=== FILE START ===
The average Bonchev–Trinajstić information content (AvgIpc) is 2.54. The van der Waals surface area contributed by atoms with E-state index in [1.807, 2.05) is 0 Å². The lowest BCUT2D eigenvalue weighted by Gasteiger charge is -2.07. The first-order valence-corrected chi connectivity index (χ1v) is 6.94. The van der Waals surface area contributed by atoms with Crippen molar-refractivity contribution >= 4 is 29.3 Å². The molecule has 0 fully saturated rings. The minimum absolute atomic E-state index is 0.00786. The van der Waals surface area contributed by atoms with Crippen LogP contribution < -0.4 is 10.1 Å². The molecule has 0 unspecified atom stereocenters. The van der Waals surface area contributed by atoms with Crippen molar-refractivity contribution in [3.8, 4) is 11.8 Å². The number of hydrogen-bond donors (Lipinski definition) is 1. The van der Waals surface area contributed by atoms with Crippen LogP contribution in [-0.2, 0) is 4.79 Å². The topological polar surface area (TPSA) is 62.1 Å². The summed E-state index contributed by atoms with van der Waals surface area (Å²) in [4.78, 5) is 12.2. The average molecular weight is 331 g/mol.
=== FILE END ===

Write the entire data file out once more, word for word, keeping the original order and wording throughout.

The average Bonchev–Trinajstić information content (AvgIpc) is 2.54. The van der Waals surface area contributed by atoms with E-state index in [1.807, 2.05) is 0 Å². The lowest BCUT2D eigenvalue weighted by Gasteiger charge is -2.07. The first-order valence-corrected chi connectivity index (χ1v) is 6.94. The van der Waals surface area contributed by atoms with Crippen molar-refractivity contribution >= 4 is 29.3 Å². The molecule has 0 fully saturated rings. The minimum absolute atomic E-state index is 0.00786. The van der Waals surface area contributed by atoms with Crippen LogP contribution < -0.4 is 10.1 Å². The molecule has 0 unspecified atom stereocenters. The van der Waals surface area contributed by atoms with Crippen molar-refractivity contribution in [3.8, 4) is 11.8 Å². The number of hydrogen-bond donors (Lipinski definition) is 1. The van der Waals surface area contributed by atoms with Crippen LogP contribution in [-0.2, 0) is 4.79 Å². The topological polar surface area (TPSA) is 62.1 Å². The summed E-state index contributed by atoms with van der Waals surface area (Å²) in [4.78, 5) is 12.2. The average molecular weight is 331 g/mol.